Betty Bumpers and Jimmy Carter
Bumpers with President Jimmy Carter at the White House

A 1981 conversation with her college-student daughter Brooke inspired Bumpers to become a peace activist, focused on ending the nuclear weapons race. While driving together to Washington, D.C., they crossed the Clinch River, the namesake of the Clinch River Breeder Reactor Project, leading Brooke to ask her mother what the family would do in a nuclear war or the aftermath of a nuclear disaster. Bumpers' light-hearted response of "Well, honey, I guess we’d just go back to Arkansas" did not silence her daughter, who responded "Don’t be so stupid, Mother," and asked what would happen if Arkansas was destroyed. The realization her daughter considered nuclear war to be a real threat to her future motivated Bumpers to start a campaign for peace.

After discussing the matter with her fellow Senate wives and other like-minded women in Washington, Bumpers decided to work to bring mainstream American women into the campaign for a nuclear weapons freeze, building on her earlier experience with grassroots volunteer activism. She started the organization Peace Links in Little Rock in 1982, Peace Links worked with established women's groups such as garden clubs, parent teacher associations, and church organizations to educate women about the consequences of the nuclear arms race and to engage them in campaigning for world peace. Within a short time, Peace Links expanded beyond Arkansas and counted some 30,000 members around the United States. It operated as a national organization for nearly 20 years, disbanding in 2001 after the end of the Cold War.

Later life

Bill Clinton and Dale and Betty Bumpers 1999
Bumpers, Bill Clinton, and Dale Bumpers in 1999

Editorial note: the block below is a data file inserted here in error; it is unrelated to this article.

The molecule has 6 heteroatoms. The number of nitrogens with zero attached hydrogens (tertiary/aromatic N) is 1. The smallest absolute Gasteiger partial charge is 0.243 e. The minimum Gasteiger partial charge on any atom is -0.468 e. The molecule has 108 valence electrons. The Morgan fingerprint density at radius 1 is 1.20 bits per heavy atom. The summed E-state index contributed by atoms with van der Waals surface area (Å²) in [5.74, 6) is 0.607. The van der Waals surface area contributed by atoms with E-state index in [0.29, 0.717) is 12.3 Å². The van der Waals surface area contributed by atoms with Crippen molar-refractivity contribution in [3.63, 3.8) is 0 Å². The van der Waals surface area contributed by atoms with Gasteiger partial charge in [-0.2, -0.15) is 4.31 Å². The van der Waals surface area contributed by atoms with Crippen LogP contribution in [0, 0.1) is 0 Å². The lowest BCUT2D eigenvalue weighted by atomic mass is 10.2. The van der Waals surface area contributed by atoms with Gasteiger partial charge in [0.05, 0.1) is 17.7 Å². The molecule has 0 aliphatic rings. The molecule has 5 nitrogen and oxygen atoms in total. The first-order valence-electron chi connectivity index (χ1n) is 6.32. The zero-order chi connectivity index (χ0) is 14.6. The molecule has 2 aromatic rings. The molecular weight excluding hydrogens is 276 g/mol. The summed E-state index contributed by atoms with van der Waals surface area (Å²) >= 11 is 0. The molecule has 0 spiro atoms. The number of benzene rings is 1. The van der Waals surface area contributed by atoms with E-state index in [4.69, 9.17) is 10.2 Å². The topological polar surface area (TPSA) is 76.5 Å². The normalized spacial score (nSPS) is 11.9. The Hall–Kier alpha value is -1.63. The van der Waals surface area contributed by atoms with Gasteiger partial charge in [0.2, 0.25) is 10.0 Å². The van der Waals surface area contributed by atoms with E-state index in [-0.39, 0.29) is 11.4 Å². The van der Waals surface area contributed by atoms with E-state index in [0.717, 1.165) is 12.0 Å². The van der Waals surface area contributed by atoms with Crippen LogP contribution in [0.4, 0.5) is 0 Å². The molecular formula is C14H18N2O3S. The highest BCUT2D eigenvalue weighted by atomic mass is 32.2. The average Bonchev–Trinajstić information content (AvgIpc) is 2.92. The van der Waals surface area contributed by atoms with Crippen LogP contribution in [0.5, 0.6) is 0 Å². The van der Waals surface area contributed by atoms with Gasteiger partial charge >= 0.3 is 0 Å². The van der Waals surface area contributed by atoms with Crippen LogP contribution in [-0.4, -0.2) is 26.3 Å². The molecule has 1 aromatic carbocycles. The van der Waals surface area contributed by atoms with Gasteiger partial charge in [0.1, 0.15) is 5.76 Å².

In their later years, the Bumpers lived in Little Rock, Arkansas. She and Rosalynn Carter continued to be involved with the leadership of Every Child By Two in her later years. Her husband of 66 years Dale Bumpers died of complications from Alzheimer's disease in January 2016.

On November 23, 2018, Bumpers died from complications of dementia and a broken hip in Little Rock at the age of 93.

Awards and recognitions

The National Institutes of Health Vaccine Research Center was named for Betty and Dale Bumpers in recognition of their efforts to promote childhood immunizations and vaccine research.

Among the awards that Bumpers received were:

  • Woman of Conscience Award from the National Council of Women of the United States, 1985
  • The first Wilton Peace Prize from the Unitarian Universalist Church, 1986
  • Distinguished Citizen Award, jointly presented by the Governor of Arkansas, the Arkansas Office of Volunteerism and KARK-TV, 1987
  • Peacemakers Award from the National Peace Institute Foundation, 1989
  • Pediatric Nursing Humanitarian Award, 1992
  • Surgeon General's Medallion, from U.S. Surgeon General Antonia C. Novello, 1993
  • Isaac K. Beckes Award of the National League for Nursing, awarded for service to the League by a non-nurse of national stature, 1997
  • Rotary International Polio Eradication Champion award, 1998
  • Centers For Disease Control and Prevention Champion of Prevention award, 2000
  • Hepatitis Foundation International Humanitarian Award, 2001
  • 2005, Induction into the National Women's Hall of Fame
  • Billie Ann Myers Paragon Award from the Arkansas Department of Human Services Division of Community Service and Non-profit Support, 2012

In 1994, Peace Links gave her a special Peace Links Founders Award. In 1995, she and her husband shared the Maxwell Finland Award of the National Foundation for Infectious Diseases; in 1998, they shared the March of Dimes Citizen of the Year Award, recognizing their commitment to children's health and polio eradication. The couple also were joint recipients of the Excellence in Public Service Award of the American Academy of Pediatrics.

Bumpers received honorary degrees from Hendrix College in Conway, Arkansas; the University of Arkansas at Little Rock, and the University of Massachusetts.

See also

  • The Ribbon International
Black History Month on Kiddle